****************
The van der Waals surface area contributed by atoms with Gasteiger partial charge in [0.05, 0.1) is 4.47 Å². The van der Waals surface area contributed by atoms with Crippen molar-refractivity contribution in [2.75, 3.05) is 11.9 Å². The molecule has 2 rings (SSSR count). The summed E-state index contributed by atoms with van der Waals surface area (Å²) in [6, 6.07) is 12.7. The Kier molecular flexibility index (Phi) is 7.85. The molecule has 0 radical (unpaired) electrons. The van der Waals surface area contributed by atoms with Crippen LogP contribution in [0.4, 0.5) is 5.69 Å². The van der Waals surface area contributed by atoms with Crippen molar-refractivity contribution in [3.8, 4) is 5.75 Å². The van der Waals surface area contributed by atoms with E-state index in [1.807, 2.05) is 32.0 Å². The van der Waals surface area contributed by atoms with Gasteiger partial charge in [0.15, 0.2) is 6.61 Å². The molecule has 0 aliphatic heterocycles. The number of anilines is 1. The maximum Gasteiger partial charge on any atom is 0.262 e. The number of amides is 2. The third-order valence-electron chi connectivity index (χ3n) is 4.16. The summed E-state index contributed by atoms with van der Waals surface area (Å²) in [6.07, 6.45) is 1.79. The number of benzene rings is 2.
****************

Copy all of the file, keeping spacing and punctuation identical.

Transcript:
The van der Waals surface area contributed by atoms with Gasteiger partial charge in [0.05, 0.1) is 4.47 Å². The van der Waals surface area contributed by atoms with Crippen molar-refractivity contribution in [2.75, 3.05) is 11.9 Å². The molecule has 2 rings (SSSR count). The summed E-state index contributed by atoms with van der Waals surface area (Å²) in [6, 6.07) is 12.7. The Kier molecular flexibility index (Phi) is 7.85. The molecule has 0 radical (unpaired) electrons. The van der Waals surface area contributed by atoms with Crippen LogP contribution in [0.4, 0.5) is 5.69 Å². The van der Waals surface area contributed by atoms with Crippen molar-refractivity contribution in [3.8, 4) is 5.75 Å². The van der Waals surface area contributed by atoms with E-state index in [1.807, 2.05) is 32.0 Å². The van der Waals surface area contributed by atoms with Gasteiger partial charge in [0.15, 0.2) is 6.61 Å². The molecule has 0 aliphatic heterocycles. The number of anilines is 1. The maximum Gasteiger partial charge on any atom is 0.262 e. The number of amides is 2. The third-order valence-electron chi connectivity index (χ3n) is 4.16. The summed E-state index contributed by atoms with van der Waals surface area (Å²) in [6.07, 6.45) is 1.79. The number of benzene rings is 2.